Then, at the same time, everything is done with the hands and the feet, to a certain extent. In particular, that means that there’s no literal breath involved in anything you hear. So there’s a certain kind of tactile quality because of that. Every sound you hear is the result of a touch of some kind. 

And, that any lyricism is sort of an illusion, in the sense that when you hear a melody that connects, you are being invited to imagine a voice that’s not there, you know? Imagine a sort of breath that is not directly involved in the sounds you’re hearing. So, that has a certain kind of suspended quality because of that. It’s both a suspension of disbelief and a handmade universe. That’s one detail about it that is intriguing.

The other side of it is, at some level, I don’t care what the hands are doing as a listener. I care about something more central. Meaning, what do I connect to when I hear musicians in action? What do I, as a listener, as an observer, find myself relating to sonically? What I find myself relating to sonically is a sense of pulse that comes from the center of the body. From the heart, from the spine, from the torso, from the hips, you know? Not from the hands.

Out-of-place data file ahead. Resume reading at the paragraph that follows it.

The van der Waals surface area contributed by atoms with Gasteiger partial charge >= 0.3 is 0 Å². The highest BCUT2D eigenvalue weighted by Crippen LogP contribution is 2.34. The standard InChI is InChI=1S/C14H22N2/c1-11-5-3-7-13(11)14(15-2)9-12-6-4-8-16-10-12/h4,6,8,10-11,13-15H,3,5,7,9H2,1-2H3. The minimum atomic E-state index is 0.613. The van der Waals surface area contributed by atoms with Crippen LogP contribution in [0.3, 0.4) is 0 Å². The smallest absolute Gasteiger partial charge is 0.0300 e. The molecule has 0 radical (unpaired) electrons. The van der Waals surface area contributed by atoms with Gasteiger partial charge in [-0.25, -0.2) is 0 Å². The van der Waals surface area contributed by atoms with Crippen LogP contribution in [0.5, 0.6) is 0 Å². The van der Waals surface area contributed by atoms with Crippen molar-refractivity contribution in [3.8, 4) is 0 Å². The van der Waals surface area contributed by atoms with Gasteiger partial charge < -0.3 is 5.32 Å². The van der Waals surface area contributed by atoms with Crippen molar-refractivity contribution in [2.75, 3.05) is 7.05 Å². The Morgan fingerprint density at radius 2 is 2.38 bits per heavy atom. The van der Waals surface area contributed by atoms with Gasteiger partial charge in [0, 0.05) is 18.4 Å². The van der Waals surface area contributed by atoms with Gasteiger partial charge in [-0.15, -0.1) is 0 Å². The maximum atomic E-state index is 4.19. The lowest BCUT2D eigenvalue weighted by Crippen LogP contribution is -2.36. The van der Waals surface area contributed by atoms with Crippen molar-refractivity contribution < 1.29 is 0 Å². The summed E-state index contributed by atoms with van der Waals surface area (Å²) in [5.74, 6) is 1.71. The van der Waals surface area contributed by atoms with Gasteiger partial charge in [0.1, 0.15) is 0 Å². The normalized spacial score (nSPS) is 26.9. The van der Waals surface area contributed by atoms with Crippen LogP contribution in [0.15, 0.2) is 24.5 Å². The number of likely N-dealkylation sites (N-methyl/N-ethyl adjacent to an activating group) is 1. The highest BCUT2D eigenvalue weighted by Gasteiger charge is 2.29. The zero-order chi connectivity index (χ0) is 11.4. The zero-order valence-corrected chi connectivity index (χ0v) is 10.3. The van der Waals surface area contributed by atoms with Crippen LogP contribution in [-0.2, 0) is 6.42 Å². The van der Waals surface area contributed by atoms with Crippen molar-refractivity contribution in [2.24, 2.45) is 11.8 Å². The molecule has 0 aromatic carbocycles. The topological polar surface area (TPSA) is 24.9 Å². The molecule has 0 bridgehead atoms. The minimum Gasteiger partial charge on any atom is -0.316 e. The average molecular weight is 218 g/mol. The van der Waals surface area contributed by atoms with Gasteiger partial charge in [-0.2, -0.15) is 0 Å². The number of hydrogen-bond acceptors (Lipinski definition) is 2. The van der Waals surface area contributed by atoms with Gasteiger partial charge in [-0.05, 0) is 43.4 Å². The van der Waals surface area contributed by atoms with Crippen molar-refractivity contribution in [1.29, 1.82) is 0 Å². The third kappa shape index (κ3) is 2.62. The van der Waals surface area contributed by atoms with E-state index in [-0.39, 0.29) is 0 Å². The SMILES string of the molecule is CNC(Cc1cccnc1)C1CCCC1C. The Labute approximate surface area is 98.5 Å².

So, that’s a funny paradox. Why is the trio the rhythm section? Why is it that somehow, by touching and hitting things, we’re expressing something central? How do what the hands do reflect where the heart is, or what the center of the body is doing? How do we conjure these qualities of motion that compel a listener to move, to not use the hands, but move the body?

That feels like a paradox to me—or at least a puzzle, or some kind of challenge. How is it that we, through the actions of our hands, can summon the actions of a body—or a multitude of bodies, even? How do we conjure pulse? What that means is that how we play together is by connecting body-to-body in that way—connecting spine to spine. The hands are just kind of—well, they’re extremities. So there’s sort of the result of deeper connection. The actions of the hands and their apparent coordination amongst all six is the result of something much deeper. And because of that, they can have, like I said, a disparate quality—almost a seeming disunity—on a certain level and still be connected mysteriously from within. 

That allows for a really interesting kind of polyphony—a kind that can have this kind of rough-and-tumble quality. Because it’s about things falling. The impulse is previous to it, you know? I guess what I’m saying is that whatever way we’re synchronizing internally, sonically, what you hear is merely a reflection of that. The center of the music is somehow not sounded. That’s the miraculous, illusory quality of it. I don’t if this makes any sense.

Vijay Iyer performing in Berlin in 2016. Photo: Stefan Hoederath/Redferns

It does make sense. Because the way that Bill Evans Trio record fires up—it’s a shuffle on the snare here, a piano vamp there, and it’s not gelling right off the bat. But then the triangle settles on its base, as it were.